A few days ago I encountered a strange problem in a customer’s testing environment. The environment consisted of two enterprise pools with 3 Front Ends in each pool running Skype for Business Cu3. Signing in from a mobile device had stopped working for some reason.
Inspecting the logs I could see that authentication worked as expected and the clients all received their webtickets properly but clients still wasn’t able to sign in. Looking at the client logs i found the following.
INFO APPLICATION CAlertReporter.cpp:64 Alert received! Category 2, Type 300, level 0, error E_UcwaUnavailable (E2-3-48), context ‘handleUcwaAppSessionRequestError’, hasAction=false
So obviously the client didn’t get the expected response from UCWA. Inspecting the Mobile Gateway (reverse proxy) logs we could indeed see that when our client tried to access /ucwa/v1/applications it received a HTTP 503 Service Unavailable response from the Front End. Accessing the URL directly on the Front End also gave us the 503 response. When accessing the URL directly on any of the other Front Ends in the pool we received a 401 Unauthorized response which is the expected response.
We issued a restart of the web server on the affected Front End from the IIS manager and tried again. Unfortunately this didn’t solve the problem, the clients still received the 503’s. I’ve seen issued before with a restart issued from the IIS manager. So we tried again using an iisreset issued from a command prompt and… Voilá, the client was able to sign in and direct access to the URL now gave a proper 401 response.
Conclusions: resets from issued from the IIS manager does not really restart and flush the web server. While I still don’t know exactly what caused the 503’s I believe it might be related to system resources, as this was a testing environment the machines had limited resources.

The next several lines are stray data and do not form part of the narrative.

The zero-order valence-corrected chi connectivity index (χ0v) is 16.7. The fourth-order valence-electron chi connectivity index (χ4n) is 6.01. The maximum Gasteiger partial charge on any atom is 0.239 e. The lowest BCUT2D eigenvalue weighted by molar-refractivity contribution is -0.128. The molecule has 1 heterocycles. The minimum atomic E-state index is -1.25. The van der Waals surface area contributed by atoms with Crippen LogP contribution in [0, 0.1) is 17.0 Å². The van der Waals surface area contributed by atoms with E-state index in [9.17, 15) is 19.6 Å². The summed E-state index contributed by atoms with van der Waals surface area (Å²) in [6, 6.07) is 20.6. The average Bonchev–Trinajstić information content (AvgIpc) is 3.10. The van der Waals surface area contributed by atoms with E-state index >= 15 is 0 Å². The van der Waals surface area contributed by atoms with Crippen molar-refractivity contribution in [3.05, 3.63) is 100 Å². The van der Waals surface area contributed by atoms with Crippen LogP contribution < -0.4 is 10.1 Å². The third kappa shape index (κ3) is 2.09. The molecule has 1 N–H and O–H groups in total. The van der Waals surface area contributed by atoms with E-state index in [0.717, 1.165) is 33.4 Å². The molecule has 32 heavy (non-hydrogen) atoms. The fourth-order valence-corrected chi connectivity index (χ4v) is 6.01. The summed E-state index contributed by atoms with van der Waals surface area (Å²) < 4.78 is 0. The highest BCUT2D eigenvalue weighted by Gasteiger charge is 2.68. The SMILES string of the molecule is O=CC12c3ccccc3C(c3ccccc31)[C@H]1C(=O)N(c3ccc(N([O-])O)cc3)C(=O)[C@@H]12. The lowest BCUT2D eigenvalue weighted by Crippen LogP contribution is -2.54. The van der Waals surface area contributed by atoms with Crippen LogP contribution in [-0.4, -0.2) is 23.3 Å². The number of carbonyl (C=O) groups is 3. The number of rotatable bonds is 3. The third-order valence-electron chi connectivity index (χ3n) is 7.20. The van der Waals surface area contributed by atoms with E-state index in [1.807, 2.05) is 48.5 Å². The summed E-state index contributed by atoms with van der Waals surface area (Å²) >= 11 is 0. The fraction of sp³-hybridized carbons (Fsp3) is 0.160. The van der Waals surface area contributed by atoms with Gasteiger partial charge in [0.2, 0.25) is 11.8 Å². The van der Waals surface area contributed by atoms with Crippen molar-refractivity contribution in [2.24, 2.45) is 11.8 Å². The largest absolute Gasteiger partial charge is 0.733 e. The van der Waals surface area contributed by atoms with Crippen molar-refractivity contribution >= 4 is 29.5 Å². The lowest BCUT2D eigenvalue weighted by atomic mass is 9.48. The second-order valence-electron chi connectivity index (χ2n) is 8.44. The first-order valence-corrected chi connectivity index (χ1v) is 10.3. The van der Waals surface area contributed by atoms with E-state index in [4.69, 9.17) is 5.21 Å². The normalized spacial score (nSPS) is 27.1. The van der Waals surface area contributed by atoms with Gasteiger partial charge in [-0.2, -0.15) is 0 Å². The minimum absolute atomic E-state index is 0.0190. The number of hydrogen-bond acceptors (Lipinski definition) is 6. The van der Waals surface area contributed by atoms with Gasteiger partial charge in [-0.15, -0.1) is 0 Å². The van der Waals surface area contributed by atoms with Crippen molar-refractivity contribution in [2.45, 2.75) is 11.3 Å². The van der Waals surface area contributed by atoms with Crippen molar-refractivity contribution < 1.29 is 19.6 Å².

You’ve probably heard all about the new Outlook for iOS and Android that was recently released to the public. The app is a rebrand of Microsoft’s earlier acquisition of Accompli.
People have been writing a lot about this app but I just can’t refrain from making a post about this due to one of the obvious and one not so obvious problem with this app. Coming from the security side if things I just have to. Even more so since I’m working for a company that is creates security products targeting mobile e-mail.
No S/MIME support
For those of you unfamiliar with the S/MIME term it’s the Microsoft Exchange way of sending and reading encrypted e-mails. As long as the app does not support this, it’s simply not enterprise grade. While I like some of the aspects of the app, this alone makes it a no go for me. While I understand that many do not use encrypted e-mails on a standard basis it’s still half a client without the support.
Credential storing middleware
When I heard about this I thought it was a joke. I actually believed that someone wanted to be all anti-Microsoft and was straight out lying. Turns out it was true. When you configure your corporate, not your personal, e-mail account the app sends your corporate credentials not only to your Exchange server but also to AWS (will be Azure later this year) where it is stored. As if this wasn’t enough, a service from AWS then impersonates you and your device and connects to your company’s Exchange server. There it reads your e-mails and stores them. Office365 users should also take note that it doesn’t matter where your tenant is located since the AWS service is in the USA, so if you chose a location in Europe, perhaps out of security concerns this is bad news for you.